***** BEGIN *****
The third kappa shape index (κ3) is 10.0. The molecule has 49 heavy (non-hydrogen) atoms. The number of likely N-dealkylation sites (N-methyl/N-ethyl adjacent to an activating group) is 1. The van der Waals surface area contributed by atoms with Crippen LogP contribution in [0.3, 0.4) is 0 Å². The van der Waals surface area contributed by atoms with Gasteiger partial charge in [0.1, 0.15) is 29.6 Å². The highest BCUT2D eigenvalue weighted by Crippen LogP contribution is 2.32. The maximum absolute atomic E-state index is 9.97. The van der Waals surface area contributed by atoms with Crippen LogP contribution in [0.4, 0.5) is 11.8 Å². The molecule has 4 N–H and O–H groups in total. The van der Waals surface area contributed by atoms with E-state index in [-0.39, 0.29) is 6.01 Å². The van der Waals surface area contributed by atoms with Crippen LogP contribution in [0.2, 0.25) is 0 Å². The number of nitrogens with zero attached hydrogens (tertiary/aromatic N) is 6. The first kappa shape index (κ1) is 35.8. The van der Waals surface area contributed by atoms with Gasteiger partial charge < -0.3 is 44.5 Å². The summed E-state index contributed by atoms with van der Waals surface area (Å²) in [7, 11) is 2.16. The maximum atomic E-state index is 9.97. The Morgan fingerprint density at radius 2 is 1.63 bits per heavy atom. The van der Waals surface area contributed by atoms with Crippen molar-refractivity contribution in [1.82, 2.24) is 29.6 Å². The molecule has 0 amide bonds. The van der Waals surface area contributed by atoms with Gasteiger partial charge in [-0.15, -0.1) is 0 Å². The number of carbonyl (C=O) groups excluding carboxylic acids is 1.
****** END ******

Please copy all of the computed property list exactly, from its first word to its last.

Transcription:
The third kappa shape index (κ3) is 10.0. The molecule has 49 heavy (non-hydrogen) atoms. The number of likely N-dealkylation sites (N-methyl/N-ethyl adjacent to an activating group) is 1. The van der Waals surface area contributed by atoms with Crippen LogP contribution in [0.3, 0.4) is 0 Å². The van der Waals surface area contributed by atoms with Gasteiger partial charge in [0.1, 0.15) is 29.6 Å². The highest BCUT2D eigenvalue weighted by Crippen LogP contribution is 2.32. The maximum absolute atomic E-state index is 9.97. The van der Waals surface area contributed by atoms with Crippen LogP contribution in [0.4, 0.5) is 11.8 Å². The molecule has 4 N–H and O–H groups in total. The van der Waals surface area contributed by atoms with E-state index in [-0.39, 0.29) is 6.01 Å². The van der Waals surface area contributed by atoms with Crippen LogP contribution in [0.2, 0.25) is 0 Å². The number of nitrogens with zero attached hydrogens (tertiary/aromatic N) is 6. The first kappa shape index (κ1) is 35.8. The van der Waals surface area contributed by atoms with Gasteiger partial charge < -0.3 is 44.5 Å². The summed E-state index contributed by atoms with van der Waals surface area (Å²) in [7, 11) is 2.16. The maximum atomic E-state index is 9.97. The Morgan fingerprint density at radius 2 is 1.63 bits per heavy atom. The van der Waals surface area contributed by atoms with Crippen molar-refractivity contribution in [1.82, 2.24) is 29.6 Å². The molecule has 0 amide bonds. The van der Waals surface area contributed by atoms with Gasteiger partial charge in [-0.15, -0.1) is 0 Å². The number of carbonyl (C=O) groups excluding carboxylic acids is 1.